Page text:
I understand that both hinein and herein can be used to translate "into it", that hinein is used when referring to movement away from the speaker's location, and that herein is used when referring to movement toward the speaker's location. Is all of that correct? If all of that is correct, then what is commonly used when the speaker is a third-party that observes something moving into something else and does not want to reference her own location? Can hinein be used in this case?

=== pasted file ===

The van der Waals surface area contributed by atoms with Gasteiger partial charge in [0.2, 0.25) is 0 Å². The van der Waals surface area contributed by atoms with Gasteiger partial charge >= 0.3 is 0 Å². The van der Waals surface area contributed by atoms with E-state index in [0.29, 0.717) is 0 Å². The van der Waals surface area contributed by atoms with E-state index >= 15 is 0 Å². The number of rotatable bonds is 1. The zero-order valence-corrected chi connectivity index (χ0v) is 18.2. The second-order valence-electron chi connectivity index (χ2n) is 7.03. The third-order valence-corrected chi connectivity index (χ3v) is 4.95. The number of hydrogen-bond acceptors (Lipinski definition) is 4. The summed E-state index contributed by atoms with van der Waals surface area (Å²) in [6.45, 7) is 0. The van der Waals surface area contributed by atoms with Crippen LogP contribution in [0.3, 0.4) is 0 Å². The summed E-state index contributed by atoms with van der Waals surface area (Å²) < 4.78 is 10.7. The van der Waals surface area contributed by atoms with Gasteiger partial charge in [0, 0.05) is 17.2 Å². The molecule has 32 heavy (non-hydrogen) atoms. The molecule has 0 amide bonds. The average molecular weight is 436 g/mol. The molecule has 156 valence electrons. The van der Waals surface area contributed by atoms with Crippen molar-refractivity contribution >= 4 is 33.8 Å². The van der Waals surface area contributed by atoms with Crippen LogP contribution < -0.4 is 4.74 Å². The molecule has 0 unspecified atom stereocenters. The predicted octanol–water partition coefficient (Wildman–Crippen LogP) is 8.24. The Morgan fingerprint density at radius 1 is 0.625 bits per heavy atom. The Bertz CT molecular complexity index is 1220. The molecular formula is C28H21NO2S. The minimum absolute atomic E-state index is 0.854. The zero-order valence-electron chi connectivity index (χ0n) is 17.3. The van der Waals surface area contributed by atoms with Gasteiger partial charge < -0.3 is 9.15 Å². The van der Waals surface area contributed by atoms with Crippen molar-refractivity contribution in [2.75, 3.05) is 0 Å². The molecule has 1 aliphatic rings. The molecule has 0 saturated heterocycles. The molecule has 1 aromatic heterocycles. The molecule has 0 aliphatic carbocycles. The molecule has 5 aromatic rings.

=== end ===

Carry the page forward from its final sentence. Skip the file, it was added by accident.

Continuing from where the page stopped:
For example, a person jumps into a river. She wants to say in mid-air, "I jump into it." One possibility is: "Ich springe hinein." Then a dog jumps into a river and the person (who is already in the river) wants to say "It jumps into it." One possibility is: "Er springt herein."
Suppose now that a person is flying high in a helicopter and looks down. She sees a dog jumping into a river and wants to say, "It jumps into it". Can she say "Er springt hinein"? What is the common way to say this?